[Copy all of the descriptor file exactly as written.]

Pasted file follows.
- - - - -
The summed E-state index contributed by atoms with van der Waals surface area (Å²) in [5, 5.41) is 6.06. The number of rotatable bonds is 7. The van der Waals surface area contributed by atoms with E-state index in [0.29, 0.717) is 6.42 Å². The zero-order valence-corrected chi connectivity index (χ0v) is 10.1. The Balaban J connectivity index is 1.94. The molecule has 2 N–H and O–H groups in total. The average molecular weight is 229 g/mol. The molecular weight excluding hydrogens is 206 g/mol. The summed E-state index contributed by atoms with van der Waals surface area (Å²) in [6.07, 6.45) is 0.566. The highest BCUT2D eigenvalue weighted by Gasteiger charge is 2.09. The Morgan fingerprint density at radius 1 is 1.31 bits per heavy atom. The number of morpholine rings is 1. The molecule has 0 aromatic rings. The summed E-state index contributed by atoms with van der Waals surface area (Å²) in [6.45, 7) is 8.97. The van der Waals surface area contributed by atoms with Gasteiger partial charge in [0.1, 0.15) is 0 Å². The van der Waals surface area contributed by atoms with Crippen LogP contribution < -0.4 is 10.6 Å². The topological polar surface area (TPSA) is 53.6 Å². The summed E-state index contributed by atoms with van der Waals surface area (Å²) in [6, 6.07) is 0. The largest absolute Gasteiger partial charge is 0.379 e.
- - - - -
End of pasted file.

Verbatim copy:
The summed E-state index contributed by atoms with van der Waals surface area (Å²) in [5, 5.41) is 6.06. The number of rotatable bonds is 7. The van der Waals surface area contributed by atoms with E-state index in [0.29, 0.717) is 6.42 Å². The zero-order valence-corrected chi connectivity index (χ0v) is 10.1. The Balaban J connectivity index is 1.94. The molecule has 2 N–H and O–H groups in total. The average molecular weight is 229 g/mol. The molecular weight excluding hydrogens is 206 g/mol. The summed E-state index contributed by atoms with van der Waals surface area (Å²) in [6.07, 6.45) is 0.566. The highest BCUT2D eigenvalue weighted by Gasteiger charge is 2.09. The Morgan fingerprint density at radius 1 is 1.31 bits per heavy atom. The number of morpholine rings is 1. The molecule has 0 aromatic rings. The summed E-state index contributed by atoms with van der Waals surface area (Å²) in [6.45, 7) is 8.97. The van der Waals surface area contributed by atoms with Gasteiger partial charge in [0.1, 0.15) is 0 Å². The van der Waals surface area contributed by atoms with Crippen LogP contribution < -0.4 is 10.6 Å². The topological polar surface area (TPSA) is 53.6 Å². The summed E-state index contributed by atoms with van der Waals surface area (Å²) in [6, 6.07) is 0. The largest absolute Gasteiger partial charge is 0.379 e.